Samsung will replace Note 7s by the end of the year
Samsung has promised to re-launch its flagship Note7 smartphone across Europe well before year-end, but has warned that it might not be until next year that it fully recovered from the defective battery fiasco.
David Lowes, Samsung’s chief marketing officer in Europe, said he expected new Note7s to be available everywhere by the end of November and well before the end of the fourth quarter.
The outfit has pledged to sell no new models until it fully completes the exchange of existing Note7S with faulty batteries,. An estimated 2.5 million Note7s were sold before the battery flaws led Samsung to issue a global recall early this month.
Samsung plans to resume Note7 sales in South Korea on 28 September Sales are to resume in Australia and Singapore in October, according to the company, which has not yet said when they will be available in other regions.
“We are confident that we can start to make up any ground that we have lost and get that momentum back into our business… get that total momentum back as we exit 2016 and set ourselves up for a strong 2017,” he said.
The Note7 was recalled in 10 markets globally, including the United States and Samsung’s home market of South Korea. Most of the affected phones sold in Europe shipped to three markets: Britain, Germany and France, Lowes said.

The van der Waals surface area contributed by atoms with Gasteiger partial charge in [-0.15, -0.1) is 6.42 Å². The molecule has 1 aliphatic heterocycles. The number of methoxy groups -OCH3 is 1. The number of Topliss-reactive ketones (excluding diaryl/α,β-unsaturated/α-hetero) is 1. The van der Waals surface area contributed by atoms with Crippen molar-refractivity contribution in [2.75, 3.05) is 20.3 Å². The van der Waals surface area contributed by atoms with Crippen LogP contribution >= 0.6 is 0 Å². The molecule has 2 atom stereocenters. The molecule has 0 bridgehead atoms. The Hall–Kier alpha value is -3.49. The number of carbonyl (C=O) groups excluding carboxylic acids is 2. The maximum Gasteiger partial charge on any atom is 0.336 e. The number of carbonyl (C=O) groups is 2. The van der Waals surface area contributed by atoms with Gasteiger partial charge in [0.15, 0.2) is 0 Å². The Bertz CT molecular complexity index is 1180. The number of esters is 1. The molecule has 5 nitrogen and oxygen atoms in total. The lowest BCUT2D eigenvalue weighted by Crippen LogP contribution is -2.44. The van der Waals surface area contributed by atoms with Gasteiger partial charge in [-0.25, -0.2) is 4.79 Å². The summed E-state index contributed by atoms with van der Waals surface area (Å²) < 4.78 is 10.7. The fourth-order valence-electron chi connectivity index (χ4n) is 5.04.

Lowes thinks the entire recall could be done in two weeks, clearing the way for new phone sales, although he admits this might be a tad ambitious given the complexity of reaching consumers through its extensive chain of distributors and marketing partners.
“Our mindset is to be expediting this over that time period and not have it continuing and continuing. Lowes cautioned that this goal may prove ambitious in practice.
Lowes said there was still pent-up demand for its marquee phone product in Europe, which was still largely in the pre-order rather than mass roll-out phase, with Note7 not yet available in many markets after launching in August. Samsung has no plans to scale back on its original marketing plans, he said.